County “C” stores deserve right to sell beer/wineBy JAMES PHILLIPS,
For decades the convenience stores and general stores sprinkled throughout Scott County have been staples of their respective communities. Many of these stores have been in business more than 25 years and have been able to keep the doors open for business, and provide customers the chance to do their shopping right around the corner from their homes. These stores have struggled to stay in business but have persevered even though they are at a big disadvantage because of Scott County’s status as a “Dry County.” The time has come, and frankly is long overdue, to even the playing field and give the country stores the same rights and opportunities as those stores located within city limits enjoy.
There are numerous reasons this is the right thing to do, but there is one that is the most apparent. It’s only fair to allow the stores the same opportunities as their counterparts within the city. Many may argue that the ability to sell alcoholic products would not make any significant difference, but I would tell you that the people that claim that are basing that on beliefs and thoughts rather than facts and numbers.
Many people in the communities surrounding these county stores do their best to support the business by shopping there as often as possible. However, if their shopping list includes either beer and/or wine they have no choice but to pass right by the community general store and head to town. The additional revenue that could be realized by having the right to sell alcohol would be significant. This additional revenue would go a long way to ensure the survival of these stores that continue to be important to the outlying communities.
These stores have been at a disadvantage for decades now. For the store owners it’s frustrating to know that many possible patrons pass right by their store every day on their way to Forest, Morton, Carthage, Newton or Raleigh to purchase beer or wine. It’s hard to come to terms with the fact that customers who purchase beer also purchase gas, snacks and drinks during their visits to city stores. That is decades of lost revenue that these stores can never get back, but this longtime disadvantage can be righted by the voters of Scott County.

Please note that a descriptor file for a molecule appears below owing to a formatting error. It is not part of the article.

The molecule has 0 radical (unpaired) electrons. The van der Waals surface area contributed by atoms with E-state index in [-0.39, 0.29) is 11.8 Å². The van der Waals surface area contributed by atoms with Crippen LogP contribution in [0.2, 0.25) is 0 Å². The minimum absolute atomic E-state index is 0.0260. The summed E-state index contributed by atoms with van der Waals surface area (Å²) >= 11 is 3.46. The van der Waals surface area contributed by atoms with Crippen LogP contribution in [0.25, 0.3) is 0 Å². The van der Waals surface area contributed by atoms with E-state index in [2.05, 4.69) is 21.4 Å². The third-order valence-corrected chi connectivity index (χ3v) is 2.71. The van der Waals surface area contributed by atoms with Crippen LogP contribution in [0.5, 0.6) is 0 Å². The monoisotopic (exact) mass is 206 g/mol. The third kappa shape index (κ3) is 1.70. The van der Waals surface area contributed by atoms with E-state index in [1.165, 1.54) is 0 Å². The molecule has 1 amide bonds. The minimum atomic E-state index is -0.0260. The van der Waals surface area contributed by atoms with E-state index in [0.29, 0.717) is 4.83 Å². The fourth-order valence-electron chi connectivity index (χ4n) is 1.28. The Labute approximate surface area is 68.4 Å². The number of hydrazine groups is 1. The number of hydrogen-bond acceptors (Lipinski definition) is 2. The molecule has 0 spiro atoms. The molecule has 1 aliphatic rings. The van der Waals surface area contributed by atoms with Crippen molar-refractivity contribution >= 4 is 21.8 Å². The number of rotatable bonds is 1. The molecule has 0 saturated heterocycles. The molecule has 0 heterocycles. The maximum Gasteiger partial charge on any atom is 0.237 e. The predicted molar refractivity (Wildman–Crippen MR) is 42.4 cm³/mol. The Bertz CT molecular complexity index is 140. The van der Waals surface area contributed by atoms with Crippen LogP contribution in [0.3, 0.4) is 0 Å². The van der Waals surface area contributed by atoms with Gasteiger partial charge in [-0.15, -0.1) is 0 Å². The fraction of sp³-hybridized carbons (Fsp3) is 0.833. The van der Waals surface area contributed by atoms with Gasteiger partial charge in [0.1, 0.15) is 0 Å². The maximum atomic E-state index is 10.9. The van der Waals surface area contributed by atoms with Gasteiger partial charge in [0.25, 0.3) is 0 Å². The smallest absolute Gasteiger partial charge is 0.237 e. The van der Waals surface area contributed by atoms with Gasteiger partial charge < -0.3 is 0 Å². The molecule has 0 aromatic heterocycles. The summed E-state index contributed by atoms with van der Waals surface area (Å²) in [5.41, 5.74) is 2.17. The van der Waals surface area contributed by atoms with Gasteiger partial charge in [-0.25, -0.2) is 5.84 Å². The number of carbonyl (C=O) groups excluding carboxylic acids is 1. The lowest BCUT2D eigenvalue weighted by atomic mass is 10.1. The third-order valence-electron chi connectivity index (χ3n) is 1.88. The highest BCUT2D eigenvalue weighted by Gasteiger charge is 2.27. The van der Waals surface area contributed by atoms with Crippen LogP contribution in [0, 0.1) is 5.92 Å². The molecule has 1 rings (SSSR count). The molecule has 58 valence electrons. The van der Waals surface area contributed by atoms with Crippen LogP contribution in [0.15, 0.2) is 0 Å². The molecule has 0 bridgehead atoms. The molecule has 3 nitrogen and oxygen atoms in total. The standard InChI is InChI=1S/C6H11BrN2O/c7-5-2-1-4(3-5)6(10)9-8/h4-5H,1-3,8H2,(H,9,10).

Prohibition ended on December 5, 1933 for most of the country. However, for 31 Mississippi counties prohibition is still ongoing in 2019. Many decades ago not having the ability to purchase alcohol in the county was most certainly a deterrent. But over the last 50 years that deterrent is no longer relevant because every household has an automobile and can easily travel to where alcohol is sold. I will go as far as saying not allowing alcohol sales in our county communities makes our local roads far more dangerous. People who want alcohol are going to get it. Not being able to purchase alcohol at the store closest to them only creates more drivers who are either drinking or impaired traveling our roads.
All of those issues aside, 50 other Mississippi counties have come to the realization that remaining a dry county serves no realistic purpose. I believe the voters of Scott County should come to the same realization and vote to give the community and country stores the right to sell beer and wine. The opportunity for voters to be heard on this issue may be coming sooner than people know.
Currently there is a petition seeking signatures to allow beer and light wine to be sold in the county. If you have visited any of the country general stores over the last month you may have seen this petition on the counter. I know the interest in this measure being included on the August 6 ballot is high, but the question is will Scott County finally give all stores in this county the same rights.
Even after the 21st Amendment was ratified in 1933 ending prohibition, the State of Mississippi remained a dry state for another 36 years. It was the last remaining dry state until 1966. After 54 years fighting inevitability, I believe it’s time that Scott County voters’ level the playing field for all stores in our county. It’s no longer a deterrent to drinking and frankly, it’s not fair.